So how do things add up? Which of the two cameras – the Sony RX100 III or the Olympus E-M10 II – has the upper hand? A synthesis of the relative strong points of each of the models is listed below.


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Arguments in favor of the Sony Cyber-shot DSC-RX100 III:

  • More detail: Offers more megapixels (20 vs 15.9MP) with a 14% higher linear resolution.
  • Better moiré control: Has an anti-alias filter to avoid artificial patterns to appear in images.
  • More detailed LCD: Has a higher resolution rear screen (1229k vs 1040k dots).
  • Faster burst: Shoots at higher frequency (10 vs 8 flaps/sec) to capture the decisive moment.
  • Ready to shoot: Has a lens build-in, whereas the E-M10 II requires a separate lens.
  • More compact: Is smaller (102x58mm vs 120x83mm) and thus needs less room in the bag.
  • Less heavy: Is lighter even though it comes with a build-in lens (unlike the E-M10 II).
  • More heavily discounted: Has been on the market for longer (launched in May 2014).

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Advantages of the Olympus OM-D E-M10 Mark II:

  • Maximized detail: Lacks an anti-alias filter to exploit the sensor's full resolution potential.
  • Better image quality: Scores markedly higher (6 points) in the DXO overall evaluation.
  • Better low-light sensitivity: Can shoot in dim conditions (0.8 stops ISO advantage).
  • More detailed viewfinder: Has higher resolution electronic viewfinder (2360k vs 1440k dots).
  • Fewer buttons to press: Has a touchscreen to facilitate handling and shooting adjustments.
  • Faster shutter: Has higher mechanical shutter speed (4000/sec vs 2000/sec) to freeze action.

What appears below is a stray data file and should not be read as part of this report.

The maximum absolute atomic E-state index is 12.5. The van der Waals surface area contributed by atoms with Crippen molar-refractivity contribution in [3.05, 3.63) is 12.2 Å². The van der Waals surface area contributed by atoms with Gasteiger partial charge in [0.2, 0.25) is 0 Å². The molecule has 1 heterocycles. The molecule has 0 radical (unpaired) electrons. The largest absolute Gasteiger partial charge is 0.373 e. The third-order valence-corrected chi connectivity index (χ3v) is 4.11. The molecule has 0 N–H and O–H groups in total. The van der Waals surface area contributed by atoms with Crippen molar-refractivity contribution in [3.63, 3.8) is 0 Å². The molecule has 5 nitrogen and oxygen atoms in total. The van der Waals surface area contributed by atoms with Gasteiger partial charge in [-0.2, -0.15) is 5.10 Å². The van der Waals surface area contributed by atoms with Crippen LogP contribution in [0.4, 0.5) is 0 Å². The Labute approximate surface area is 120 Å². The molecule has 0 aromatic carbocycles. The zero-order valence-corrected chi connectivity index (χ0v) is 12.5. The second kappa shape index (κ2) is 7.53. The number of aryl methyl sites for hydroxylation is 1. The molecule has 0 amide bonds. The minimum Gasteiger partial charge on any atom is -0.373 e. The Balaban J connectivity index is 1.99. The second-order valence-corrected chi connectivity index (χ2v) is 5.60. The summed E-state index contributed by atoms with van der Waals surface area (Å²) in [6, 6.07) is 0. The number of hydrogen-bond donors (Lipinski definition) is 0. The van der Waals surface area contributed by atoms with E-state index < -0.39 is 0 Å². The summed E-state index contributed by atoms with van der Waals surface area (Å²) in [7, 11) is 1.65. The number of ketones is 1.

• More flexible: Takes interchangeable lenses and can thus be used with specialty optics.
  • Sharper images: Has stabilization technology build-in to reduce the impact of hand-shake.
  • More modern: Was introduced somewhat (1 year and 3 months) more recently.

If the count of individual advantages (bullet points above) is taken as a guide, the E-M10 II comes out slightly ahead of the RX100 III (9 : 8 points). However, the relative importance of the various individual camera aspects will vary according to personal preferences and needs, so that you might like to apply corresponding weights to the particular features.

RX100 III 08:09 E-M10 II

In any case, while the specs-based evaluation of cameras is instructive in revealing their potential as photographic tools, it remains partial and cannot reveal, for example, the handling experience and imaging performance when actually working with the RX100 III or the E-M10 II. User reviews that are available, for instance, at amazon can sometimes shed light on these issues, but such feedback is all too often partial, inconsistent, and inaccurate. This is where reviews by experts come in. The adjacent table relays the overall verdicts of several of the most popular camera review sites. The detailed reviews can be accessed, respectively, on the websites of cameralabs.com, dpreview.com, ephotozine.com, imaging-resource.com, and photographyblog.com.